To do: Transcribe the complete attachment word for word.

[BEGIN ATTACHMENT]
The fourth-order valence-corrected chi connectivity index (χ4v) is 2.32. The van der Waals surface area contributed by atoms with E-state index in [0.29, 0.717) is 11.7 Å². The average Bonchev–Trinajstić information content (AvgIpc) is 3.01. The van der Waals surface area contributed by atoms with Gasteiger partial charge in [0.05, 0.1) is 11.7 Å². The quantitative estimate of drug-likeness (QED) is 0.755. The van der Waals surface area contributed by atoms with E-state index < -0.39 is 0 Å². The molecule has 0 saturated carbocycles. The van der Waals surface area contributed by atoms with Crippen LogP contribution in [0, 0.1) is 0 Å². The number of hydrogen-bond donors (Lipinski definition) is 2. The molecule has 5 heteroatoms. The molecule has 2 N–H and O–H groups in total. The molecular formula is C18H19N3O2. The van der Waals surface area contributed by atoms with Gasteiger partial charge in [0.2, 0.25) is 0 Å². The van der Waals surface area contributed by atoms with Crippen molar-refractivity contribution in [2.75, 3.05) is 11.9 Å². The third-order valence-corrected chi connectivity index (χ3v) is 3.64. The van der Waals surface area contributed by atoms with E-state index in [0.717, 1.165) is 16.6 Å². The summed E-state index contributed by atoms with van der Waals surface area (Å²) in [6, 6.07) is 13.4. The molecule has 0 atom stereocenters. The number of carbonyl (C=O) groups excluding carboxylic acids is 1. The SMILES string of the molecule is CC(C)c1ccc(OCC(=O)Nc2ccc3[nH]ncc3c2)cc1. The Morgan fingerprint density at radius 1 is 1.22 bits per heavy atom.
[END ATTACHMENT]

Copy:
The fourth-order valence-corrected chi connectivity index (χ4v) is 2.32. The van der Waals surface area contributed by atoms with E-state index in [0.29, 0.717) is 11.7 Å². The average Bonchev–Trinajstić information content (AvgIpc) is 3.01. The van der Waals surface area contributed by atoms with Gasteiger partial charge in [0.05, 0.1) is 11.7 Å². The quantitative estimate of drug-likeness (QED) is 0.755. The van der Waals surface area contributed by atoms with E-state index < -0.39 is 0 Å². The molecule has 0 saturated carbocycles. The van der Waals surface area contributed by atoms with Crippen LogP contribution in [0, 0.1) is 0 Å². The number of hydrogen-bond donors (Lipinski definition) is 2. The molecule has 5 heteroatoms. The molecule has 2 N–H and O–H groups in total. The molecular formula is C18H19N3O2. The van der Waals surface area contributed by atoms with Gasteiger partial charge in [0.2, 0.25) is 0 Å². The van der Waals surface area contributed by atoms with Crippen molar-refractivity contribution in [2.75, 3.05) is 11.9 Å². The third-order valence-corrected chi connectivity index (χ3v) is 3.64. The van der Waals surface area contributed by atoms with E-state index in [0.717, 1.165) is 16.6 Å². The summed E-state index contributed by atoms with van der Waals surface area (Å²) in [6, 6.07) is 13.4. The molecule has 0 atom stereocenters. The number of carbonyl (C=O) groups excluding carboxylic acids is 1. The SMILES string of the molecule is CC(C)c1ccc(OCC(=O)Nc2ccc3[nH]ncc3c2)cc1. The Morgan fingerprint density at radius 1 is 1.22 bits per heavy atom.